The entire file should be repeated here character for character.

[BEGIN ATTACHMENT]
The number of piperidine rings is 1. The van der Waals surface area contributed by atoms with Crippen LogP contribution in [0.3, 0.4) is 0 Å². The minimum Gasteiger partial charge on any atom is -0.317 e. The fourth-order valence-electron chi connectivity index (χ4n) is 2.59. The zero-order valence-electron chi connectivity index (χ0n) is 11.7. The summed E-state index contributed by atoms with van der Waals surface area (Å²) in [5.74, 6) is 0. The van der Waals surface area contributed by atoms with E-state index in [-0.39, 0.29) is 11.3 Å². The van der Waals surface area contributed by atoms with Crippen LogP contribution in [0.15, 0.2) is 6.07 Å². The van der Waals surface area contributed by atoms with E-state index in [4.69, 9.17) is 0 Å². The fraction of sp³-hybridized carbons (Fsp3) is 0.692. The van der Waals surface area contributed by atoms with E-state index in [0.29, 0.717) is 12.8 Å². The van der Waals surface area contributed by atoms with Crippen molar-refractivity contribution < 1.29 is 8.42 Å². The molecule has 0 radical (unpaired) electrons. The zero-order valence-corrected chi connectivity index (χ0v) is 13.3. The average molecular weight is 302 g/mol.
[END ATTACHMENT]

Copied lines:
The number of piperidine rings is 1. The van der Waals surface area contributed by atoms with Crippen LogP contribution in [0.3, 0.4) is 0 Å². The minimum Gasteiger partial charge on any atom is -0.317 e. The fourth-order valence-electron chi connectivity index (χ4n) is 2.59. The zero-order valence-electron chi connectivity index (χ0n) is 11.7. The summed E-state index contributed by atoms with van der Waals surface area (Å²) in [5.74, 6) is 0. The van der Waals surface area contributed by atoms with E-state index in [-0.39, 0.29) is 11.3 Å². The van der Waals surface area contributed by atoms with Crippen LogP contribution in [0.15, 0.2) is 6.07 Å². The van der Waals surface area contributed by atoms with E-state index in [4.69, 9.17) is 0 Å². The fraction of sp³-hybridized carbons (Fsp3) is 0.692. The van der Waals surface area contributed by atoms with E-state index in [0.29, 0.717) is 12.8 Å². The van der Waals surface area contributed by atoms with Crippen molar-refractivity contribution < 1.29 is 8.42 Å². The molecule has 0 radical (unpaired) electrons. The zero-order valence-corrected chi connectivity index (χ0v) is 13.3. The average molecular weight is 302 g/mol.